“Set in 1940s Oklahoma, this debut mystery is centered on Hook Runyon, a railroad detective – a/k/a yard dog. Unable to enlist in the war effort for WW2 because he lost an arm in an auto accident, he is nevertheless fit enough to nab pickpockets and run off hoboes. He lives in a caboose filled with the antique books he collects, and drinks local moonshine made by his friend Runt. When the body of local itinerant Spark Dugan is found under a reefer (refrigerated car) Hook is naturally called to investigate. But he’s immediately suspicious when he is pushed to close the case quickly. The reefer had arrived at the icing station, manned by crews of German prisoners from the nearby Alva POW camp, yet no one saw anything. As he investigates further, Hook suspects a black market ring is being run from the POW camp, but it becomes clear that the conspiracy has larger international implications.
I really like Hook and Runt, who are multi-layered characters with interesting back stories. However, Russell really stumbled in writing the two women characters –Amanda Roswell and Dr Reina Kaplan. They are two-dimensional cutouts, and the well-educated Reina behaves so stupidly as to be completely unbelievable. The bad guys are also pretty thinly drawn and we get little more than villain “types” straight out of central casting. On the other hand, the plot was interesting and drew me in although Russell spends quite a lot of time setting things up and introducing us to the various characters. While he was doing this I had figured out the central issue, but had to wade through the second half of the book for the characters to catch up. Then, after spending all those pages setting up the conspiracy plot, Russell rushes the ending.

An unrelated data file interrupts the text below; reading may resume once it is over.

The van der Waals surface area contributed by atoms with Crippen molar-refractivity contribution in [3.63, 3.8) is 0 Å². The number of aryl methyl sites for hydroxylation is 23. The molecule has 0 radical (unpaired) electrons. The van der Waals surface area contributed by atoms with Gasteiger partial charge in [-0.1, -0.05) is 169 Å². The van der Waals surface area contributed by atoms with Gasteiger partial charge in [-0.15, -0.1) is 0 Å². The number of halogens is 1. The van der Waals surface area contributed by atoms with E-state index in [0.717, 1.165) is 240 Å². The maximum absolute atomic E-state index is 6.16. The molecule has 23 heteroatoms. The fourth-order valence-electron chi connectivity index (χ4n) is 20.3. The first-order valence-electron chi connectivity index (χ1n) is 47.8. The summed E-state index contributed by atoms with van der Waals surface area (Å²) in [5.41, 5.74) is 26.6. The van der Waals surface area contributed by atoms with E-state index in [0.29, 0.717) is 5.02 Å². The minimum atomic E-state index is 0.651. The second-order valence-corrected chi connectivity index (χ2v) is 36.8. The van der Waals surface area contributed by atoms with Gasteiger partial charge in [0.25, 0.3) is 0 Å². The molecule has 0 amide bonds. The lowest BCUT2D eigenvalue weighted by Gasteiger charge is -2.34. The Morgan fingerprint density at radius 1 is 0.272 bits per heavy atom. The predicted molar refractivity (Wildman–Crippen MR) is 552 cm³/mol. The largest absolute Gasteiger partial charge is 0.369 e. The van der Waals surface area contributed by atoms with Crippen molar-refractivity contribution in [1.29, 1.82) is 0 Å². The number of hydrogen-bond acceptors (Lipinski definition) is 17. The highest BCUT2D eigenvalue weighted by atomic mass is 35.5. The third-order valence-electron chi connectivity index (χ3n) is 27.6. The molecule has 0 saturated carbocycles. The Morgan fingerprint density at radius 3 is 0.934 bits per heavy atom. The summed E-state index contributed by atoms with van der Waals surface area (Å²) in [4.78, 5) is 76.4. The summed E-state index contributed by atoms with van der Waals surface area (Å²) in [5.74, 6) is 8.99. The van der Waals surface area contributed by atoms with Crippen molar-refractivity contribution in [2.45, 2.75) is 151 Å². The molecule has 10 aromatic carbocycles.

This all sounds very negative, but I did enjoy the book, and because of Hook and Runt I’d be willing to read another in the series. I want to get to know them better.